While managing hotels is a small part of Wyndham Hotel Group’s business compared with its franchising efforts, securing more management contracts is an important piece of the company’s expansion efforts, according to President and CEO Geoff Ballotti.
LOS ANGELES—Wyndham Hotel Group’s two latest brand acquisitions could point to similar purchases in the future as the Parsippany, New Jersey-based company focuses on building its management contract business.
President and CEO Geoff Ballotti conceded that the management side of the business won’t ever match the footprint of Wyndham’s franchising business. But management contracts are an important part of the company’s growth, he said during a media luncheon at the recent Americas Lodging Investment Summit.
While the vast majority of Wyndham’s properties are controlled via franchising agreements, the company’s December 2016 acquisition of Fën Hotels shows its commitment to growing its management contract business, he said.
“Managed hotels are very important to raising the image, the consumer perception, of the entire company,” Ballotti said, singling out Wyndham Grand assets in Clearwater, Florida, and Orlando, Florida, as primary examples of the billboard effect. “The halo effect that draft off the Wyndham name is a big step. I have never been more convinced that (management contracts) will help better define Wyndham.”
Wyndham added 26 management contracts—primarily in Central and South America—with the acquisition of Buenos Aires-based Fën Hotels and its Esplendor Boutique Hotels and Dazzler Hotels brands. The February 2015 deal to acquire Dolce Hotels and Resorts added 24 management contracts to Wyndham’s roster.
Ballotti also pointed to the addition of hotels from the Hospitality Properties Trust and FelCor Lodging Trust portfolios as signals that Wyndham means business in the management contract sector. That side of the business, he noted, helps better position the Wyndham Grand and Wyndham Hotels brands in the upper upscale and upscale chain scale segments, respectively.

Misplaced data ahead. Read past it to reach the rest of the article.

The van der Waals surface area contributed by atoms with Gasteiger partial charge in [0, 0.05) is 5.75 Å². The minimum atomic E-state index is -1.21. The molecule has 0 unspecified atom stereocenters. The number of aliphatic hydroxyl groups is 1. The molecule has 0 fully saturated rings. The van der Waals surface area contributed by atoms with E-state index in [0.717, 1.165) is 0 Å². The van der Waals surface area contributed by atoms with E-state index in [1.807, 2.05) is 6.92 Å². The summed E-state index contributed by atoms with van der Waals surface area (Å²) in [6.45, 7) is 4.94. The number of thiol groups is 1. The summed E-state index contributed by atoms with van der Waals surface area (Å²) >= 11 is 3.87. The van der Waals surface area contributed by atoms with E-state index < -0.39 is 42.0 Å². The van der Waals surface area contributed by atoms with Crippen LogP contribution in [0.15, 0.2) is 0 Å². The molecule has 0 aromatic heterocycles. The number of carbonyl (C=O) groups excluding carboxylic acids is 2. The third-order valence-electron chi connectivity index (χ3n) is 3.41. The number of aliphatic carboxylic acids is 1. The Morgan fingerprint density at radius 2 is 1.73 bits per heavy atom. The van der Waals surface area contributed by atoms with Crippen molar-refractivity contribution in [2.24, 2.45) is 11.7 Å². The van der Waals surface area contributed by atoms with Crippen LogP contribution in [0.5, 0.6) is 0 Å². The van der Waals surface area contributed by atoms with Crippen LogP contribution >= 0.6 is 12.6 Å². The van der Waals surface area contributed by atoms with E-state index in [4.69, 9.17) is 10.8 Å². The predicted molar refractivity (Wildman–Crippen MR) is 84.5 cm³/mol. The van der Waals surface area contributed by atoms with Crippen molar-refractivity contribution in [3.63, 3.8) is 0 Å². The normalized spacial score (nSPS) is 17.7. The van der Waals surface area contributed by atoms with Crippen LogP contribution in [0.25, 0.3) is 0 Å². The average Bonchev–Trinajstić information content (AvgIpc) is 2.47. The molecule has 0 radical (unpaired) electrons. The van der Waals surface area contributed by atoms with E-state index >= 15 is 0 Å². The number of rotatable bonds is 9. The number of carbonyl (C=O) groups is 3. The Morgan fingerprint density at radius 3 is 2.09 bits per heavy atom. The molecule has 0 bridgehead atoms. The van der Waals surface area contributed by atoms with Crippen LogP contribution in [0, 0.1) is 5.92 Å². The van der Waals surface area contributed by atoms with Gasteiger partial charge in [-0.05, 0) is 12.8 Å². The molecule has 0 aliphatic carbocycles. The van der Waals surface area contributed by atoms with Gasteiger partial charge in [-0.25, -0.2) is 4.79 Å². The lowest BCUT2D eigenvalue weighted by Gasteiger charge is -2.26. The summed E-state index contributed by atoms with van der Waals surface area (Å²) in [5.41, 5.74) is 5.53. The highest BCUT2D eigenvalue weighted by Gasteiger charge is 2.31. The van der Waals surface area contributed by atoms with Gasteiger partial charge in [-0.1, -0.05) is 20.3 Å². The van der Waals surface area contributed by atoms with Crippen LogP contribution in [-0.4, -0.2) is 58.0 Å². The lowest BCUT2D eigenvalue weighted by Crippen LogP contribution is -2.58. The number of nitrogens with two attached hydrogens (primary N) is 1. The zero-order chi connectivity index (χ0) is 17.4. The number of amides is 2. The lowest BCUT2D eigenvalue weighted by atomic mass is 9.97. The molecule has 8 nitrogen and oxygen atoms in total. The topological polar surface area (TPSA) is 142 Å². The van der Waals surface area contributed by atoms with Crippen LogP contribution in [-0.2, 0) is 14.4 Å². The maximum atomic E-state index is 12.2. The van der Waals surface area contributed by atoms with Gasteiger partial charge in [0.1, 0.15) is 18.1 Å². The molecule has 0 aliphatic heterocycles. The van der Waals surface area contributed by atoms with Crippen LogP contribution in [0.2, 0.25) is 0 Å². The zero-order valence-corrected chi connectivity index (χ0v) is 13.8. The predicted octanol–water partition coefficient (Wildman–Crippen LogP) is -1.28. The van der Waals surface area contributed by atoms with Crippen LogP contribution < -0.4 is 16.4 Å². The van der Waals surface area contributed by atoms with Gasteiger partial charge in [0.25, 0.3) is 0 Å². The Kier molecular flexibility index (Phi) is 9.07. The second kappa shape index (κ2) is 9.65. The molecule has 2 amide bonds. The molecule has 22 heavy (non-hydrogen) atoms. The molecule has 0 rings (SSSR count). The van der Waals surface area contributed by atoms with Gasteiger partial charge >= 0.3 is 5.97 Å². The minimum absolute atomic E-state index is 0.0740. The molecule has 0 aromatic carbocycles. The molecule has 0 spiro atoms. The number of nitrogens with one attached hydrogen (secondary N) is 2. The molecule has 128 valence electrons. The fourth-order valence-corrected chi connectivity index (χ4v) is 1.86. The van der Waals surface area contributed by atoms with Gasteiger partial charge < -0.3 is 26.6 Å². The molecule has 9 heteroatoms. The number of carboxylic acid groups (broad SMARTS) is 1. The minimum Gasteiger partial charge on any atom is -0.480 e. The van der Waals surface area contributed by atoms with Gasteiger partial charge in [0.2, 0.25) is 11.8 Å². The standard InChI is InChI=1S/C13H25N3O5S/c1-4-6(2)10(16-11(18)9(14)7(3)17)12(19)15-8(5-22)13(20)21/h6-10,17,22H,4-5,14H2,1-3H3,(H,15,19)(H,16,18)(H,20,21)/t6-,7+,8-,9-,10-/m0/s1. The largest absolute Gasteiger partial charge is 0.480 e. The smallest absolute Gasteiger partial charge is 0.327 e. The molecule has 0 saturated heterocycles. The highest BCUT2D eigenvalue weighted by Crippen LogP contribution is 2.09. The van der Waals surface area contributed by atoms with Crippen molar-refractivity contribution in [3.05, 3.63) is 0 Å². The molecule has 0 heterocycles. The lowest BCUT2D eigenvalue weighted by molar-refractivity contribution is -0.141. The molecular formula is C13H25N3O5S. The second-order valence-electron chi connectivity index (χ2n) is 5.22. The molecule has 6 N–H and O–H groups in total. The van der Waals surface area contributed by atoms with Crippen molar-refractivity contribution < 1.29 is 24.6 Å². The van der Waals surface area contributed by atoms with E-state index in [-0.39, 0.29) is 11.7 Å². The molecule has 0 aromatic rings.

Growth is the goal
The company’s decision to pursue management contracts through the acquisition of management companies was made with overall growth in mind, Ballotti said.
“It was a conscious decision that we made to grow Wyndham, our image and brand position, and that managing hotels would be a major part of the mission,” he said. “To have a management presence with great operators opens up our ability to put our brands in that part of the world.”
Growth will continue throughout the portfolio of parent company Wyndham Worldwide, Ballotti said. The company’s hotel portfolio had 7,930 properties and 689,800 rooms as of 30 September 2016—a 2.7% net room increase year over year and the equivalent of two hotels every day of the year, Ballotti said.
“We’ve been saying goodbye to a lot of rooms that did not meet our quality standards,” he said, adding that he expects the final 2016 numbers (to be released 15 February) to be close to the 43,000 rooms that exited the system in 2015. “Over 90% of the guestrooms that are leaving us are below the quality standards.”
Wyndham Hotel Group has 17 hotel brands in its portfolio: Esplendor, Dazzler, Dolce Hotels and Resorts, Wyndham Grand, Wyndham Hotels and Resorts, Wyndham Garden Hotels, Tryp by Wyndham, Wingate by Wyndham, Hawthorn Suites by Wyndham, Baymont Inn & Suites, Microtel Inn & Suites by Wyndham, Ramada, Days Inn, Super 8, Howard Johnson, Travelodge and Knights Inn.
“If we keep positioning our brands, making them more relevant than they’ve ever been, there’s always room for more brands,” Ballotti said, adding that there are regions in the world in which the company would like to strengthen its position.
The CEO touched on a variety of other topics during the hourlong session—including the company’s Wyndham Rewards loyalty program.
In 2016, each of the company’s 16 brands (before the Fen acquisition) improved their J.D. Power & Associates, TripAdvisor and internal review scores in the same year for the first time, Ballotti said.
“We’re raising our quality level as we work hard to raise our brand positionings,” he said.
That includes its positioning among its most loyal customers, he added.
“The other big transformational move for us was our investment in loyalty two years ago,” Ballotti said, noting that during the ensuing two years the company’s Wyndham Rewards program went to the top of the U.S. News & World Report hotel loyalty program rankings. “Loyalty has never mattered more to us.”
Ballotti said Wyndham’s single-tier approach to its loyalty program is what guests are looking for because, with it, they know exactly what they need to earn their perks. The simplicity of it also appeals to owners, who get paid for redeemed loyalty stays when their occupancy reaches 95%.
“Loyalty has become so complicated, so difficult, so confusing, but most importantly so devalued,” he said.